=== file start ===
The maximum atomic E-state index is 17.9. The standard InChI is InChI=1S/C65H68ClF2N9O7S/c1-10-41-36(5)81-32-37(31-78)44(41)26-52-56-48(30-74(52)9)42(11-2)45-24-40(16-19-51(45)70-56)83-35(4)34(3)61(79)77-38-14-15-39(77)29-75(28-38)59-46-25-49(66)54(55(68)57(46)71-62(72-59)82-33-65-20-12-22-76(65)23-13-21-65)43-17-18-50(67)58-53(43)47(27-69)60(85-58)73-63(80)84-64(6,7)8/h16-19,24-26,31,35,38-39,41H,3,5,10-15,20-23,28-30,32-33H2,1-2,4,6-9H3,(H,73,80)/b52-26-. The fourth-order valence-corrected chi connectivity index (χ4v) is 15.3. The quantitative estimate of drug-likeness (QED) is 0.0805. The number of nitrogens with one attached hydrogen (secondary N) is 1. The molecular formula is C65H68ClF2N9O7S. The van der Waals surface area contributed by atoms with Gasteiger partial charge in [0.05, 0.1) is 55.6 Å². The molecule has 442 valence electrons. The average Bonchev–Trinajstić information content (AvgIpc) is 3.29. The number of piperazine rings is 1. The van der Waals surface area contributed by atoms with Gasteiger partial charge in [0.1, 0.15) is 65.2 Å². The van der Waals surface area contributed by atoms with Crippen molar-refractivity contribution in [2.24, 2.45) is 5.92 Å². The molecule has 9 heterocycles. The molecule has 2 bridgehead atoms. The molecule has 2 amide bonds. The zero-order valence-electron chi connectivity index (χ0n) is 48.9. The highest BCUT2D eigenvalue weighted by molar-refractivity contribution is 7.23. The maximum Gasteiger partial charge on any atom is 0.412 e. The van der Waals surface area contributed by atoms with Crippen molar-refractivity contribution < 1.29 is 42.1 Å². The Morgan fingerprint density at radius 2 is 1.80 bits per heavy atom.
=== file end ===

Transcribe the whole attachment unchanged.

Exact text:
The maximum atomic E-state index is 17.9. The standard InChI is InChI=1S/C65H68ClF2N9O7S/c1-10-41-36(5)81-32-37(31-78)44(41)26-52-56-48(30-74(52)9)42(11-2)45-24-40(16-19-51(45)70-56)83-35(4)34(3)61(79)77-38-14-15-39(77)29-75(28-38)59-46-25-49(66)54(55(68)57(46)71-62(72-59)82-33-65-20-12-22-76(65)23-13-21-65)43-17-18-50(67)58-53(43)47(27-69)60(85-58)73-63(80)84-64(6,7)8/h16-19,24-26,31,35,38-39,41H,3,5,10-15,20-23,28-30,32-33H2,1-2,4,6-9H3,(H,73,80)/b52-26-. The fourth-order valence-corrected chi connectivity index (χ4v) is 15.3. The quantitative estimate of drug-likeness (QED) is 0.0805. The number of nitrogens with one attached hydrogen (secondary N) is 1. The molecular formula is C65H68ClF2N9O7S. The van der Waals surface area contributed by atoms with Gasteiger partial charge in [0.05, 0.1) is 55.6 Å². The molecule has 442 valence electrons. The average Bonchev–Trinajstić information content (AvgIpc) is 3.29. The number of piperazine rings is 1. The van der Waals surface area contributed by atoms with Gasteiger partial charge in [0.1, 0.15) is 65.2 Å². The van der Waals surface area contributed by atoms with Crippen molar-refractivity contribution in [2.24, 2.45) is 5.92 Å². The molecule has 9 heterocycles. The molecule has 2 bridgehead atoms. The molecule has 2 amide bonds. The zero-order valence-electron chi connectivity index (χ0n) is 48.9. The highest BCUT2D eigenvalue weighted by molar-refractivity contribution is 7.23. The maximum Gasteiger partial charge on any atom is 0.412 e. The van der Waals surface area contributed by atoms with Crippen molar-refractivity contribution < 1.29 is 42.1 Å². The Morgan fingerprint density at radius 2 is 1.80 bits per heavy atom.